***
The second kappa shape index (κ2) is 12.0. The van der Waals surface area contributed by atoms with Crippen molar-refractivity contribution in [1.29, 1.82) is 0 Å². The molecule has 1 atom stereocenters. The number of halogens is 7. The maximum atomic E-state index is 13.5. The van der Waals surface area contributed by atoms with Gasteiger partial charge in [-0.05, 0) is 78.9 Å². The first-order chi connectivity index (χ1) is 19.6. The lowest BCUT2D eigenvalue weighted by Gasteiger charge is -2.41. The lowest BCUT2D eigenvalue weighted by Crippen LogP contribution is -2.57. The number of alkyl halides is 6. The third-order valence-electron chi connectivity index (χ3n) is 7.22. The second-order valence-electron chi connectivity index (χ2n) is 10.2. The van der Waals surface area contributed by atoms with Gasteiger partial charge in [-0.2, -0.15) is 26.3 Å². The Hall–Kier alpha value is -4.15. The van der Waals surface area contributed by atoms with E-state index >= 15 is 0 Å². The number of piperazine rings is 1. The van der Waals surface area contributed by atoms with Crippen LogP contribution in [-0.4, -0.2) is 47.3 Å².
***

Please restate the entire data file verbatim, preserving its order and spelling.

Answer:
The second kappa shape index (κ2) is 12.0. The van der Waals surface area contributed by atoms with Crippen molar-refractivity contribution in [1.29, 1.82) is 0 Å². The molecule has 1 atom stereocenters. The number of halogens is 7. The maximum atomic E-state index is 13.5. The van der Waals surface area contributed by atoms with Gasteiger partial charge in [-0.05, 0) is 78.9 Å². The first-order chi connectivity index (χ1) is 19.6. The lowest BCUT2D eigenvalue weighted by Gasteiger charge is -2.41. The lowest BCUT2D eigenvalue weighted by Crippen LogP contribution is -2.57. The number of alkyl halides is 6. The third-order valence-electron chi connectivity index (χ3n) is 7.22. The second-order valence-electron chi connectivity index (χ2n) is 10.2. The van der Waals surface area contributed by atoms with Gasteiger partial charge in [-0.2, -0.15) is 26.3 Å². The Hall–Kier alpha value is -4.15. The van der Waals surface area contributed by atoms with E-state index >= 15 is 0 Å². The number of piperazine rings is 1. The van der Waals surface area contributed by atoms with Crippen LogP contribution in [-0.4, -0.2) is 47.3 Å².